Africa and Middle East · Banks · Bonds · Brexit · Catalonia · Central Banks · Commodities · Currencies · Economic Outlook · Economics · Emerging Markets · Europe · Eurozone · Fixed Income · Global Economy · Gold · Inflation · Macro Data · Market News of the day · Markets Data · North America · North Korea · OIL · OPEC · Risk · Saudi Arabia · Spain · Stock Markets · Stocks · TRADE · Trasuries · UK · US Jobs NFP · Yields

Markets Update, 6 October



  • Dollar and Treasury yields climb after US jobs report
  • Wall Street lower at opening bell
  • European stocks look to eurozone periphery.
  • jobs data points to rate hike


The number of workers on U.S. payrolls declined last month for the first time since 2010, reflecting major disruptions from the latest Hurricanes, Labor Department figures showed Friday. The jobless rate fell to a new 16-year-low while wage gains accelerated.

United States Non Farm Payrolls
Non farm payrolls in the United States fell by 33 thousand in September of 2017, following an upwardly revised 169 thousand rise in August and well below market expectations of a 90 thousand gain. It is the first drop in payrolls since September of 2010

The Dow Jones Industrial Average fell 26 points, or 0.1%, to 22746 shortly after the opening bell. The S&P 500 fell 0.2% and the Nasdaq Co mposite lost less than 0.1%.

But other parts of the report were more encouraging—showing workers’ wages jumping and the unemployment rate falling more than expected.

December is a done deal on the back of statistically ridiculous data which saw average hourly earnings rise at the highest level since the financial crisis.

While U.S. stocks were mostly muted, other markets swung following the jobs report, as some investors bet nascent signs of wage growth could push the Federal Reserve to raise interest rates again before the end of the year.

The dollar, which is typically more attractive to yield-seeking investors in a higher-rate environment, rose, with the WSJ Dollar Index—a measure of the U.S. currency against a basket of 16 others—adding 0.4%.

BLS deta sent Dec rate-hike odds soaring (to 80%) and sparked selling in bonds and stocks.In any case, the dollar is spiking.


The day’s moves marked a pause for major indexes, which have climbed to fresh highs this week, buoyed by broad gains across sectors. The S&P 500 climbed to its sixth consecutive closing high Thursday, posting its longest streak of records in 20 years.

This Chart Of The Day based on the University of Michigan’s Survey of Consumers. One of the questions asked of respondents in the survey is their estimation of the “probability of an increase in the stock market in the next year” :public sentiment has grown to now reflect among the most bullish conditions in recorded history. Too good to last?…Probably.


Oil futures plunged 3 percent on Friday, and were set to end Brent’s longest multi-week rally in 16 months following profit taking and the return of oversupply concerns.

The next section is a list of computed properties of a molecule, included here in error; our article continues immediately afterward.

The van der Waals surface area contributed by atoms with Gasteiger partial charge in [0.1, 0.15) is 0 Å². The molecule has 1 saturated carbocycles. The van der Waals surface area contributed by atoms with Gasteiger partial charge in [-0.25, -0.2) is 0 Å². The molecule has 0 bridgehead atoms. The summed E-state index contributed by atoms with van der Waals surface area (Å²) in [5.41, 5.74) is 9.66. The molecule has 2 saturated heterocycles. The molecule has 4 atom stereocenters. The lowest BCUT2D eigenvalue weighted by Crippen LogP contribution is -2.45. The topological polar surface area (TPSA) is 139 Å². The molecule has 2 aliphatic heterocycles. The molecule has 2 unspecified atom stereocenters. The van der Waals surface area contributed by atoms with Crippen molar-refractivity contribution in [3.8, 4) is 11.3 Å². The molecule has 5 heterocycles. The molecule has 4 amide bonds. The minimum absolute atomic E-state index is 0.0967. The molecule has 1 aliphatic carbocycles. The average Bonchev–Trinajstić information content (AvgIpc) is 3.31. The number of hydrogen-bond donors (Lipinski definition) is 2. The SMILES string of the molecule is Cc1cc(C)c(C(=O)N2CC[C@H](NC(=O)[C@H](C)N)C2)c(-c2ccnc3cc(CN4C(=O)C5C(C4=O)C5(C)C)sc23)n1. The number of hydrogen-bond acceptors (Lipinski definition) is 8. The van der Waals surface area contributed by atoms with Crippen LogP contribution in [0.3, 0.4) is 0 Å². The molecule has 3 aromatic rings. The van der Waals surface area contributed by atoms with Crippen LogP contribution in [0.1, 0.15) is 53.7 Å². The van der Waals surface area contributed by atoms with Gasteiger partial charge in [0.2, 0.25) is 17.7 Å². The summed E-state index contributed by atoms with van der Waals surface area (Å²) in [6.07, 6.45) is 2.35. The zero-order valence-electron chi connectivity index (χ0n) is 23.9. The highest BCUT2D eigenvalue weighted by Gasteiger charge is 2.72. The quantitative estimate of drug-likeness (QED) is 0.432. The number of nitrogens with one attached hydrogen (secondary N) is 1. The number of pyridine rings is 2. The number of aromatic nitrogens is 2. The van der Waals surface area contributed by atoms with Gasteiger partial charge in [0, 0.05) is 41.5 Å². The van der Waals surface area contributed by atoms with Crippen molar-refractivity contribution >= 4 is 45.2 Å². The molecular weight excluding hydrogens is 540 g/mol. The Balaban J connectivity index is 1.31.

The prospect of extended oil production cuts by the Organization of the Petroleum Exporting Countries and other producers led by Russia had supported prices in recent sessions.


The pound is under renewed pressure today as uncertainty builds over Theresa May’s future as Prime Minister.

Grant Shapps, a Tory MP and a former party chairman, has admitted his role in a plan to put pressure on May to call a leadership election.

He said MPs were “perfectly within their rights” to call for a contest after May’s gamble to win a bigger majority at the general election did not pay off.

The British pound extended declines after slumping to a four-week low amid speculation about a challenge to Theresa May’s leadership. (BBG)


 The main moves in markets, from Bloomberg:


  • The S&P 500 Index fell 0.2 percent at 11:38 a.m. in New York.
  • The CBOE Volatility Index rose 6.2 percent after closing at a record low Thursday.
  • The Stoxx Europe 600 Index sank 0.4 percent.
  • The MSCI Emerging Market Index dropped 0.1 percent.


  • The Bloomberg Dollar Spot Index was little changed after hitting the highest in more than 11 weeks.
  • The euro erased losses, rising 0.1 percent to $1.1726.
  • The yen was little changed at 112.84 per dollar, erasing a decline of 0.5 percent.


  • The yield on 10-year Treasuries advanced one basis points to 2.36 percent, after touching the highest in more than 12 weeks.
  • Germany’s 10-year yield rose less than one basis point to 0.46 percent.


  • West Texas Intermediate crude decreased 3 percent to $49.26 a barrel.
  • Gold rose 0.3 percent to $1,271.95 an ounce, after falling as much as 0.6 percent.

Leave a Reply

Fill in your details below or click an icon to log in: Logo

You are commenting using your account. Log Out /  Change )

Google+ photo

You are commenting using your Google+ account. Log Out /  Change )

Twitter picture

You are commenting using your Twitter account. Log Out /  Change )

Facebook photo

You are commenting using your Facebook account. Log Out /  Change )

Connecting to %s